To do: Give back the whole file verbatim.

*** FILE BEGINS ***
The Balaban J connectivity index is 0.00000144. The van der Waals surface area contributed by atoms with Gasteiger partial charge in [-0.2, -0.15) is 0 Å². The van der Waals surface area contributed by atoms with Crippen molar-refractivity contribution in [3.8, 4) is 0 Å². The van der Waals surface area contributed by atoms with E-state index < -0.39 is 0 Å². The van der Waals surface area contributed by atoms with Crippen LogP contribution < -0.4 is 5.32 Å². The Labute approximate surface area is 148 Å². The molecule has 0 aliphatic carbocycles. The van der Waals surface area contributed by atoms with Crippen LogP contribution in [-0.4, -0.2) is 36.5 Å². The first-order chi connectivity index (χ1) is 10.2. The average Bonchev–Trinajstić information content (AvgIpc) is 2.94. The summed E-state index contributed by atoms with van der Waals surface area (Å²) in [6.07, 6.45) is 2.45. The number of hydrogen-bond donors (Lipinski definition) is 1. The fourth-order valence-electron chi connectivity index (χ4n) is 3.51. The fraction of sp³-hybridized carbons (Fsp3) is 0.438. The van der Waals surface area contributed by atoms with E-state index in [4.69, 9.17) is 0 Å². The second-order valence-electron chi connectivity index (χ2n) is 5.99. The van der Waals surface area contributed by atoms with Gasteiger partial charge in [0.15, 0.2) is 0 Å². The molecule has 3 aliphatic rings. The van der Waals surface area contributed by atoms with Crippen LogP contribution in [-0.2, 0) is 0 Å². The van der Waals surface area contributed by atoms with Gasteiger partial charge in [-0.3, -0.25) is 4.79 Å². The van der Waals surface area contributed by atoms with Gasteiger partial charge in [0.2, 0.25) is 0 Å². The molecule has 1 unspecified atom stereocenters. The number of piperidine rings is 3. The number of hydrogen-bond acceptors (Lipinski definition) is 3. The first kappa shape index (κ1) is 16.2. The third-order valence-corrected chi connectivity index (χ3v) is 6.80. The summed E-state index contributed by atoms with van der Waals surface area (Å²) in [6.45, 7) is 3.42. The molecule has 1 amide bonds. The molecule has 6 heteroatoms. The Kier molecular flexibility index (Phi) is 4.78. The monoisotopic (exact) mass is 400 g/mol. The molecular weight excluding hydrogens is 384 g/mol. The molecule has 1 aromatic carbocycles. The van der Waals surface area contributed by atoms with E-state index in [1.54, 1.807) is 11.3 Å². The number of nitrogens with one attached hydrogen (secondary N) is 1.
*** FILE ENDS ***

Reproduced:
The Balaban J connectivity index is 0.00000144. The van der Waals surface area contributed by atoms with Gasteiger partial charge in [-0.2, -0.15) is 0 Å². The van der Waals surface area contributed by atoms with Crippen molar-refractivity contribution in [3.8, 4) is 0 Å². The van der Waals surface area contributed by atoms with E-state index < -0.39 is 0 Å². The van der Waals surface area contributed by atoms with Crippen LogP contribution < -0.4 is 5.32 Å². The Labute approximate surface area is 148 Å². The molecule has 0 aliphatic carbocycles. The van der Waals surface area contributed by atoms with Crippen LogP contribution in [-0.4, -0.2) is 36.5 Å². The first-order chi connectivity index (χ1) is 10.2. The average Bonchev–Trinajstić information content (AvgIpc) is 2.94. The summed E-state index contributed by atoms with van der Waals surface area (Å²) in [6.07, 6.45) is 2.45. The number of hydrogen-bond donors (Lipinski definition) is 1. The fourth-order valence-electron chi connectivity index (χ4n) is 3.51. The fraction of sp³-hybridized carbons (Fsp3) is 0.438. The van der Waals surface area contributed by atoms with E-state index in [4.69, 9.17) is 0 Å². The second-order valence-electron chi connectivity index (χ2n) is 5.99. The van der Waals surface area contributed by atoms with Gasteiger partial charge in [0.15, 0.2) is 0 Å². The molecule has 3 aliphatic rings. The van der Waals surface area contributed by atoms with Crippen LogP contribution in [-0.2, 0) is 0 Å². The van der Waals surface area contributed by atoms with Gasteiger partial charge in [-0.3, -0.25) is 4.79 Å². The van der Waals surface area contributed by atoms with Gasteiger partial charge in [0.2, 0.25) is 0 Å². The molecule has 1 unspecified atom stereocenters. The number of piperidine rings is 3. The number of hydrogen-bond acceptors (Lipinski definition) is 3. The first kappa shape index (κ1) is 16.2. The third-order valence-corrected chi connectivity index (χ3v) is 6.80. The summed E-state index contributed by atoms with van der Waals surface area (Å²) in [6.45, 7) is 3.42. The molecule has 1 amide bonds. The molecule has 6 heteroatoms. The Kier molecular flexibility index (Phi) is 4.78. The monoisotopic (exact) mass is 400 g/mol. The molecular weight excluding hydrogens is 384 g/mol. The molecule has 1 aromatic carbocycles. The van der Waals surface area contributed by atoms with E-state index in [1.54, 1.807) is 11.3 Å². The number of nitrogens with one attached hydrogen (secondary N) is 1.